Everyone can get in on this celebration. Use the excitement to unite around the lunar theme, and then use the momentum and the resources below to engage your students and school with the narratives of the Moon this Oct 5 (and the school year ahead)!

 For schools that wish to host International Observe the Moon Night events, the program website includes an event planning guide with tips, advertising materials, and links to connect with local partners (such as a local astronomy club or NASA Solar System Ambassador, should you want community support). Each event is unique: you should plan yours to fit the needs, interests, and resources available to your school. It can either be public (so anyone can join you) or private (your address will not be shared).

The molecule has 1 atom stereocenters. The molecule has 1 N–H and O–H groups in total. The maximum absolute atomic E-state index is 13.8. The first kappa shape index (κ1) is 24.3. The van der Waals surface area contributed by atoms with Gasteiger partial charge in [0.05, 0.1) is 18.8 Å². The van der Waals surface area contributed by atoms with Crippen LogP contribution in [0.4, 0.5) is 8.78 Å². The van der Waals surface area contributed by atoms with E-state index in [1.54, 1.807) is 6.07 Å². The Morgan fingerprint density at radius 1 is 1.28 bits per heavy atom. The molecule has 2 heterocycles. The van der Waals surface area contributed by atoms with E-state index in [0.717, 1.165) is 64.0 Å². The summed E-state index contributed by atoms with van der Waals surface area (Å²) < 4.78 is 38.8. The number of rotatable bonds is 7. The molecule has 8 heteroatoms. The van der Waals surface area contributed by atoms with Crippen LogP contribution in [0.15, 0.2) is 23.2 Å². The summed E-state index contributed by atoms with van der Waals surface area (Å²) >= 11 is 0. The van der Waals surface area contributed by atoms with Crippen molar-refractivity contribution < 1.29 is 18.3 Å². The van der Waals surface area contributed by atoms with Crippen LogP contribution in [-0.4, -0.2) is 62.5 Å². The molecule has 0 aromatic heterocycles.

For more information, event materials, and activities, visit moon.nasa.gov/observe


The Phases of the Moon: Phenomena of the Earth-Moon-Sun System
As someone who taught astronomy for many years in New York City, I understand the challenge of supporting students in making observations of the Moon (or any celestial phenomena!). It might be easily visible in the sky, but the patterns demand observations at night and over a period of time that is difficult to sustain. The following media resources enable active student engagement in observing patterns over time of the Moon in the sky—day and night—for students of all ages.

Modeling Moon Phases and Lunar Eclipses